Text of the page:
@Linux Geek
      I stated elsewhere how I believed George Bush was a pawn of the liberal establishment meant to damage the GOP beyond repair. The now victorious and emboldened liberal establishment makes Bush's Patriot Act look very weak by comparison to what they accomplish by taking over every single form of media known by man, raising the deficit to greater than any president in history while making artificial promises to gullible, needy, self entitled, self serving undeservedly arrogant people who vote party before country.
      True conservatism has been weak to non existent in this country for a very long time, and everybody is paying for it.
      • The media has been under liberal control since the 60s,

        and it's only recently, after the advent of the internet and talk radio, that the liberals have lost control of some of that media.

        But, they continue trying to come up with some methods to get government to control the internet, and to get the "fairness doctrine" passed to, basically, cripple the "right-wing" talk radio personalities.
      • RE: FBI steps up push for Net wiretapping

        And it should die the slow death that you envisioned!!!
    • RE: FBI steps up push for Net wiretapping

      @Linux Geek We need someone who is outside of the republican party and the democratic party. Bush shredded the constitution in unprecidented ways as well, Obama has continued to do so with the tacit support of a democratic congress.

      I hate to say this, but I was duped into believing that Obama wasn't a part of that establishment. But he's just as bad as a neocon.
      • RE: FBI steps up push for Net wiretapping

        Agreed! We need third parties (and honesty).
      • Some people are easily and/or willingly duped.

      • BTW, which rights and/or freedoms did Bush take away from you?

        Even under the Patriot Act.
    • RE: FBI steps up push for Net wiretapping

      @Linux Geek
      News to me! First time to my knowledge someone called George Bush a liberal??? But, you are consistent, I'll say!
  • Bye Bye Freedom and Civil Rights

  • There is a gaping hole in the law

    Individuals can meet in person and whisper sweet nothings in to one anothers ears. This creates an interception problem for the federal government.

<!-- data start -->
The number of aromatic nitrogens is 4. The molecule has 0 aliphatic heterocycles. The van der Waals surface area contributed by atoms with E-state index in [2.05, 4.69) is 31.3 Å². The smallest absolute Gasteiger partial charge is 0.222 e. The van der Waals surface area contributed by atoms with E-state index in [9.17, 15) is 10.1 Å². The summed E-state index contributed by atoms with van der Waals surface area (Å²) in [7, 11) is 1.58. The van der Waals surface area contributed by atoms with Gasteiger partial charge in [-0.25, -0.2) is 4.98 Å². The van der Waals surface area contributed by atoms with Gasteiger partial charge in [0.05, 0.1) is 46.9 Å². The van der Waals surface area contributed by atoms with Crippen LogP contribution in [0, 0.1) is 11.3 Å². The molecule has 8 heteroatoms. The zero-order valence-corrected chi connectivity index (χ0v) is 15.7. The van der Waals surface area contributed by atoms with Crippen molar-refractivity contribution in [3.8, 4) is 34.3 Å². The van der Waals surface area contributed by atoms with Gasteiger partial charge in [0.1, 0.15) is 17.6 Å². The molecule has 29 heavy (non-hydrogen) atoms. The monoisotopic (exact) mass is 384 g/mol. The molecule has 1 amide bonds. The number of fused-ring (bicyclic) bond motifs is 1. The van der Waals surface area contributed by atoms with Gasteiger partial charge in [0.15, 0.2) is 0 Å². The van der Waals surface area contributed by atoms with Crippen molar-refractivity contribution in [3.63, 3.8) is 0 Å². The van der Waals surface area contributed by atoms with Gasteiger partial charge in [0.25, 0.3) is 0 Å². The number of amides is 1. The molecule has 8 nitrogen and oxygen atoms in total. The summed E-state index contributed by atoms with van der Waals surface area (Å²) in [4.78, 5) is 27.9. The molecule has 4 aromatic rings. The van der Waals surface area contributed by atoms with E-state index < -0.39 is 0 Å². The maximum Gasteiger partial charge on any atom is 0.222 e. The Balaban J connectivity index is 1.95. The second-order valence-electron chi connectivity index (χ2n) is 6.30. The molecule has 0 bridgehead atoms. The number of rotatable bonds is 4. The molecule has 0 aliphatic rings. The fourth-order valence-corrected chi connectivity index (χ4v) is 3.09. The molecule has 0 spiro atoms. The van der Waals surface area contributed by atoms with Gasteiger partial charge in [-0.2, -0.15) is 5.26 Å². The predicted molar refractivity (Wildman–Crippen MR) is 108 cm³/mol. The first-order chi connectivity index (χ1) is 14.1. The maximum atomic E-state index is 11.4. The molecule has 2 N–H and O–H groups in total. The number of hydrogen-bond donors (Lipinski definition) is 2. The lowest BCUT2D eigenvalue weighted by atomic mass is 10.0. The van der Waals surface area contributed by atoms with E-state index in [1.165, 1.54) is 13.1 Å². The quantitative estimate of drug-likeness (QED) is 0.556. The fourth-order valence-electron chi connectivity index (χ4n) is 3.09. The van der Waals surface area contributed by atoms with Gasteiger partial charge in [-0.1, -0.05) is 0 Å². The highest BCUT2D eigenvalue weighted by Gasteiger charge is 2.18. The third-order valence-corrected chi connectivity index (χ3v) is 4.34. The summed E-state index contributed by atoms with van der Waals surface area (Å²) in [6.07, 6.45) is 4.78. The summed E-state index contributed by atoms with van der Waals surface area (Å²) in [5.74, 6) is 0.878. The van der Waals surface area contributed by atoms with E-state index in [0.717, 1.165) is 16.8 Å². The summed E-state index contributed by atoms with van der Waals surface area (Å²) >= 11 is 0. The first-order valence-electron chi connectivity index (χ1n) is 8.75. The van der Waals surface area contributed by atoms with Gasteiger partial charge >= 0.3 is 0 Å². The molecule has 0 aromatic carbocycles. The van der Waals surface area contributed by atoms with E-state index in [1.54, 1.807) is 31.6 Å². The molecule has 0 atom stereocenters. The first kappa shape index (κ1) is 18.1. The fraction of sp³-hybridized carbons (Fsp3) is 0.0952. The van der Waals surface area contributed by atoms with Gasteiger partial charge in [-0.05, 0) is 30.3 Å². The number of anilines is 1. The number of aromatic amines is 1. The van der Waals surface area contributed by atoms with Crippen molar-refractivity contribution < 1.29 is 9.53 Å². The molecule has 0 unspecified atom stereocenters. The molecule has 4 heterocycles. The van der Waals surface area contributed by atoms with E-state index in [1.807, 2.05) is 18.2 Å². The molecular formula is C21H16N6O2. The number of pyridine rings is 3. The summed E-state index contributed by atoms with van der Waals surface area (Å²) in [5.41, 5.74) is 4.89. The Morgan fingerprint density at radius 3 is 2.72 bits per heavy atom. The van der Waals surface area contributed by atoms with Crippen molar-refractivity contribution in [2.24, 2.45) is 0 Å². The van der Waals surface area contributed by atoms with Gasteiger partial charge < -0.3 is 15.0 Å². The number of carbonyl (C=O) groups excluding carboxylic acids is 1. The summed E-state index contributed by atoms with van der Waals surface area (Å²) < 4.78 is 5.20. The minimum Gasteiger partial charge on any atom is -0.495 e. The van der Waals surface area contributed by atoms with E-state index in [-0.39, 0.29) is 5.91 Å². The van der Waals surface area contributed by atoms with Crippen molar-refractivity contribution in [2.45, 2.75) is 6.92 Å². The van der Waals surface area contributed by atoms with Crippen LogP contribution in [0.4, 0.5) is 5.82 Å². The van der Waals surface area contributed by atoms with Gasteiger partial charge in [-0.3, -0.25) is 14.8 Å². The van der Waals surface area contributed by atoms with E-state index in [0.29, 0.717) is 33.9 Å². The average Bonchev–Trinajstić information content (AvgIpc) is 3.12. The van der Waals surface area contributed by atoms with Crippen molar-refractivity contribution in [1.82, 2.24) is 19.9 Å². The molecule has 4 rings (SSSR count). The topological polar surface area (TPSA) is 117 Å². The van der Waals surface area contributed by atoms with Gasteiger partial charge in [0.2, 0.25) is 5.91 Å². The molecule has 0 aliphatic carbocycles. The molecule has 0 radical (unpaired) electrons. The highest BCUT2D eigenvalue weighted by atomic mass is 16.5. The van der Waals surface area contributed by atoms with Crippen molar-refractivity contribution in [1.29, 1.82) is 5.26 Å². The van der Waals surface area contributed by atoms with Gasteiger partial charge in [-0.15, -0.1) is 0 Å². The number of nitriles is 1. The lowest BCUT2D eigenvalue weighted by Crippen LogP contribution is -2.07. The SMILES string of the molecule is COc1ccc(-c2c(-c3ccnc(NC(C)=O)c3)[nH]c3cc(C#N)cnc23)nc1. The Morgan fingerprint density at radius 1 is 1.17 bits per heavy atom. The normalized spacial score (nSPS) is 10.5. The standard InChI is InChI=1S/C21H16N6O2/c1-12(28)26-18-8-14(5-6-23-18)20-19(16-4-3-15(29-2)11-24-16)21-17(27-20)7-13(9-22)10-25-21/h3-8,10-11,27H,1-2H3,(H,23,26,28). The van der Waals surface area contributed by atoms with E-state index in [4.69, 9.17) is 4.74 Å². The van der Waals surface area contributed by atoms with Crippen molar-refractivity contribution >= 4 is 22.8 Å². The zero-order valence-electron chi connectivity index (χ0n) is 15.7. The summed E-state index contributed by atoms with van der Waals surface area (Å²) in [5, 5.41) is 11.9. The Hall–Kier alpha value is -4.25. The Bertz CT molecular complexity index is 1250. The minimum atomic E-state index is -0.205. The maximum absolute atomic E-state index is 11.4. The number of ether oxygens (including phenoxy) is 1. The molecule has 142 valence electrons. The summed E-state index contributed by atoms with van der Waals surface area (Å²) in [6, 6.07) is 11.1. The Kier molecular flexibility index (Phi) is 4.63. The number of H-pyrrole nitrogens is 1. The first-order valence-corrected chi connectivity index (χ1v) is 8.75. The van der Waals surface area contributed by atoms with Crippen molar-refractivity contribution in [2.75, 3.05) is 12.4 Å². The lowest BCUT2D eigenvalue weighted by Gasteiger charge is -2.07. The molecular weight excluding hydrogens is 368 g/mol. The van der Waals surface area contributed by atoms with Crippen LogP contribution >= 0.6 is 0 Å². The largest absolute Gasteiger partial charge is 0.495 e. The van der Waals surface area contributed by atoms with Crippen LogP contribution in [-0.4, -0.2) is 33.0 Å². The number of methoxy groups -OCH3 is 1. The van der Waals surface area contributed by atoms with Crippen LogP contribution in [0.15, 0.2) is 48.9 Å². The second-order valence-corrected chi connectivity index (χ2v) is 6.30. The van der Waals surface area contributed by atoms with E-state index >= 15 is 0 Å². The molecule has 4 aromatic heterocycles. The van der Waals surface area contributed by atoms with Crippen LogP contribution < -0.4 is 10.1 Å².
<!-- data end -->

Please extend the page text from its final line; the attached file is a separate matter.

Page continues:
The obvious solution is the SNALE law: the Sweet Nothings Assistance to Law Enforcement act. It would require all persons to engineer law enforcement interception technology directly in to their own ears, so that anything they hear could be copied and forwarded to the FBI.

    It wouldn't have any danger of misuse because information collected could only be used in criminal proceedings pursuant to a lawful warrant.

    Pass SNALE now, before Washington goes dark.
  • RE: FBI steps up push for Net wiretapping

    sounds like INDIA
    • Hummm

      Most of world learns and copies ideas from FBI and CIA (in general from US government), Including India. So you are right they all sound familiar.
      • RE: FBI steps up push for Net wiretapping

        @p.vinnie@... Perhaps India was being so tough on encripted devices because they are having a problem with Marxists in portions of their country.

        Does the American government have the same worry or are the 9/11 style guys enough to worry about ?
  • So, should we be calling it &quot;Obama's fault!&quot;?

    If it was called "Bush's fault!" back when Bush was in office, shouldn't we be doing the same with Obama anytime some ugly government intrusion into our lives comes up?<br><br>Or, is the blame game only good when Bush or republicans are in office?
    • RE: FBI steps up push for Net wiretapping

      @adornoe@... Personally, I voted for Obama. I'm really disappointed in him for what he's done. I don't think McCain would have been any better either. I've written about how pissed I am at him and how let down I feel...

      I think it's important for people on both "sides" who hate the surveillance state to get together on those issues. The republicans who were recently elected, however, seem to be in favor of being complicit in denying us freedoms for the sake of national security.